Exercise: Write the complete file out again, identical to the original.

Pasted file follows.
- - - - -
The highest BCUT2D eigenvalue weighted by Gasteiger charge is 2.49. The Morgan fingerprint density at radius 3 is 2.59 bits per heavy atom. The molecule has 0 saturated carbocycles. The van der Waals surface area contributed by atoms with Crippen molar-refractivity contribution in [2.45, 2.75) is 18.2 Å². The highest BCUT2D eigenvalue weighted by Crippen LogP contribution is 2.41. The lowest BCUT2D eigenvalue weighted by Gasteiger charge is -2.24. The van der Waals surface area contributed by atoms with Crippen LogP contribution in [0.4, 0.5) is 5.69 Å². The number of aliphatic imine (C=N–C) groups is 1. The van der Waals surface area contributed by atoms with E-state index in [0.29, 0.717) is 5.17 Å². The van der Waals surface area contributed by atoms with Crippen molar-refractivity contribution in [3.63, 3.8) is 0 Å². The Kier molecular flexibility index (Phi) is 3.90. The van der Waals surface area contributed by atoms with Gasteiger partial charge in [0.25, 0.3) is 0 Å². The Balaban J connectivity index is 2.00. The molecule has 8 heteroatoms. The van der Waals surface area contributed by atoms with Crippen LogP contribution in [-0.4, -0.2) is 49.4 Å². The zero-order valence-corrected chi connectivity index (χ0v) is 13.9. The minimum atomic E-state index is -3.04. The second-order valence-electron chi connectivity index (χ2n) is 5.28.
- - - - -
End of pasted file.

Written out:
The highest BCUT2D eigenvalue weighted by Gasteiger charge is 2.49. The Morgan fingerprint density at radius 3 is 2.59 bits per heavy atom. The molecule has 0 saturated carbocycles. The van der Waals surface area contributed by atoms with Crippen molar-refractivity contribution in [2.45, 2.75) is 18.2 Å². The highest BCUT2D eigenvalue weighted by Crippen LogP contribution is 2.41. The lowest BCUT2D eigenvalue weighted by Gasteiger charge is -2.24. The van der Waals surface area contributed by atoms with Crippen LogP contribution in [0.4, 0.5) is 5.69 Å². The number of aliphatic imine (C=N–C) groups is 1. The van der Waals surface area contributed by atoms with E-state index in [0.29, 0.717) is 5.17 Å². The van der Waals surface area contributed by atoms with Crippen molar-refractivity contribution in [3.63, 3.8) is 0 Å². The Kier molecular flexibility index (Phi) is 3.90. The van der Waals surface area contributed by atoms with Gasteiger partial charge in [0.25, 0.3) is 0 Å². The Balaban J connectivity index is 2.00. The molecule has 8 heteroatoms. The van der Waals surface area contributed by atoms with Crippen LogP contribution in [-0.4, -0.2) is 49.4 Å². The zero-order valence-corrected chi connectivity index (χ0v) is 13.9. The minimum atomic E-state index is -3.04. The second-order valence-electron chi connectivity index (χ2n) is 5.28.